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Schrader bill would speed up federal drug review

Plan introduced months before controversy erupts over soaring price of allergy drug.

Five months before the controversy erupted nationally last week, U.S. Rep. Kurt Schrader sponsored legislation to speed up federal approval of generic drugs, such as an injector that delivers a medicine to counteract severe allergic reactions.

Schrader, a Democrat who represents Oregon’s 5th District, discussed his bill Wednesday (Aug. 24) as he responded to a question about the soaring price of injectors known as EpiPens.

The bill would apply to drug companies, he said, “when they come into a market where there is only one drug or one manufacturer that can hold us hostage with whatever price it wants to charge, and allow these drugs to come to market much quicker.”

Schrader spoke during a luncheon of the Oregon City Rotary Club.

Schrader introduced the bill (HR 4784) in March, when it was assigned to the health subcommittee of the House Energy and Commerce Committee. Schrader sits on both panels. The Democrat from Canby has a Republican cosponsor, Rep. Gus Bilirakis of Florida.

The bill has not advanced, but Schrader said he is optimistic that the public attention will prod its movement.

The issue gained national momentum this past week when a protest spread by social media questioned the soaring price of EpiPens, which have surged by more than 500 percent in recent years. After coverage by news media focused on Mylan, the pharmaceutical company that makes the devices, its chief executive — also the daughter of U.S. Sen. Joe Manchin of West Virginia — pledged to expand coupon and patient assistance programs to patients facing higher out-of-pocket costs. She was silent about whether the price itself would be reduced.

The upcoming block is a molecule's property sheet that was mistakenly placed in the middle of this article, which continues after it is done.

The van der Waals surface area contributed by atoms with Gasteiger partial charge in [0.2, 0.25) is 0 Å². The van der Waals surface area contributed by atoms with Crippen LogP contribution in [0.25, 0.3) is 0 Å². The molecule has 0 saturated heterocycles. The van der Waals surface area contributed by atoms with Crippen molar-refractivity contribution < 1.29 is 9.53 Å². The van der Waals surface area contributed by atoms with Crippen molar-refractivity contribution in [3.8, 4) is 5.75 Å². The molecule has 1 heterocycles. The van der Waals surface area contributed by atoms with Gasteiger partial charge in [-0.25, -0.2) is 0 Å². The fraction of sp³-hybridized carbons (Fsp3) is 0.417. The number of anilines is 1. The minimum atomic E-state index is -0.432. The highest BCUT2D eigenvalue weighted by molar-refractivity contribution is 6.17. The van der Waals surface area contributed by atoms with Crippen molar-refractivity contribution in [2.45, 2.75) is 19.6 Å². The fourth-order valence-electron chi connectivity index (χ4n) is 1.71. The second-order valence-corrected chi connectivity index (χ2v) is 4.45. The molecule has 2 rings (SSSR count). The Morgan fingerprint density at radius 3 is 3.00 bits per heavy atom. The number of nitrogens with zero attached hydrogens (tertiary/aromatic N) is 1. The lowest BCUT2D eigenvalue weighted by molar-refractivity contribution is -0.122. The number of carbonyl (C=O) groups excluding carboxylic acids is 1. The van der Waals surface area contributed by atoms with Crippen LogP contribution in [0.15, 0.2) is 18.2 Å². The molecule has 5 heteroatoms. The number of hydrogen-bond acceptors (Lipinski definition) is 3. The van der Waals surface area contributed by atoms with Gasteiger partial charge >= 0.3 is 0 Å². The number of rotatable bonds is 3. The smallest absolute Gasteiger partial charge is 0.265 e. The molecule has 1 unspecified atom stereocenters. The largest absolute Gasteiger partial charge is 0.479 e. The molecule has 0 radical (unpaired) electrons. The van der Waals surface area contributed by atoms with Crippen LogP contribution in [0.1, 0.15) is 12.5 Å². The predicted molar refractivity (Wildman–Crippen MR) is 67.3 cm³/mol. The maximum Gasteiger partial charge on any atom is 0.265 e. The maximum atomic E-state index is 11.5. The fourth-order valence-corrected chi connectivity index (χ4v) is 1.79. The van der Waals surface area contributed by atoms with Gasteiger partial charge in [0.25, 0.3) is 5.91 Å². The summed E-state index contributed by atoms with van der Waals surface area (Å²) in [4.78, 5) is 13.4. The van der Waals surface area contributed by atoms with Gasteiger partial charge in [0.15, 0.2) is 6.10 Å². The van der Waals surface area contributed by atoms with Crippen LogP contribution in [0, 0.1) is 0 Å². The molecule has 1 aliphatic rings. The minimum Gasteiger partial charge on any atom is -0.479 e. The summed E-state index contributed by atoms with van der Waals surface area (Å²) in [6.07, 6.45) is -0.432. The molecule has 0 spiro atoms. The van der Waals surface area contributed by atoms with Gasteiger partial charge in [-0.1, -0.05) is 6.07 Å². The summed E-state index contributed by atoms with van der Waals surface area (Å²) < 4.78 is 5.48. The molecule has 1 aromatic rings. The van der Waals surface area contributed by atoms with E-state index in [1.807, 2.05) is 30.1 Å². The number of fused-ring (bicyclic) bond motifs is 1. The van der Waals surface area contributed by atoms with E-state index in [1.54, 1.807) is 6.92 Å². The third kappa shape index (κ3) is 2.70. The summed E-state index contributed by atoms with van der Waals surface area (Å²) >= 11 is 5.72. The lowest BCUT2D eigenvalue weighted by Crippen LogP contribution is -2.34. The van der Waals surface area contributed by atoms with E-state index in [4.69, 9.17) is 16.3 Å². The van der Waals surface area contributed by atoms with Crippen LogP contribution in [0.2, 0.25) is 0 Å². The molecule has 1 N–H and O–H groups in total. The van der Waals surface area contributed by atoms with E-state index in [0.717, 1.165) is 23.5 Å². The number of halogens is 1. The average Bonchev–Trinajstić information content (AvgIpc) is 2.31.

A twin pack of such devices is being pegged at $600, up from around $90 almost a decade ago. The company subsequently announced that it will offer a generic version at about half the cost.

The injector delivers a dose of epinephrine, which counteracts a severe allergic reaction that can be fatal.

Although the Rotary Club questioner specified EpiPens, Schrader said his bill applies to a range of medicines.

The legislation would require the Food and Drug Administration to act on generic-drug applications within six months of submission when there is no equivalent generic drug on the market, or when there is a drug shortage.

The bill also encourages generic-drug development by designating priority review for future generic-drug applications when a company successfully markets a new generic competitor.

“It (FDA approval) is a long process, and if FDA has all these other products in the queue, this bill allows them to jump to the top of the queue because it’s so important to the American consumer,” Schrader said.

“I like to think ours gets to the heart of the issue.”

The bill also seeks to study and address questions as to whether current Risk Evaluation and Mitigation Strategies (REMS) are being used to limit entry of generic drugs into the market.

Schrader is seeking a fifth term in the 5th District, which takes in most of Clackamas County and a sliver of Multnomah County.

In a statement he issued back when he introduced the bill in March, Schrader said:

“We’ve seen some outrageous cases where greedy Wall Street speculators have caused drug prices to skyrocket 5,000 percent overnight. Some of our most vulnerable constituents depend on access to life-saving pharmaceuticals. We know many of these patients’ costs could be lowered if generic competitors were available.”

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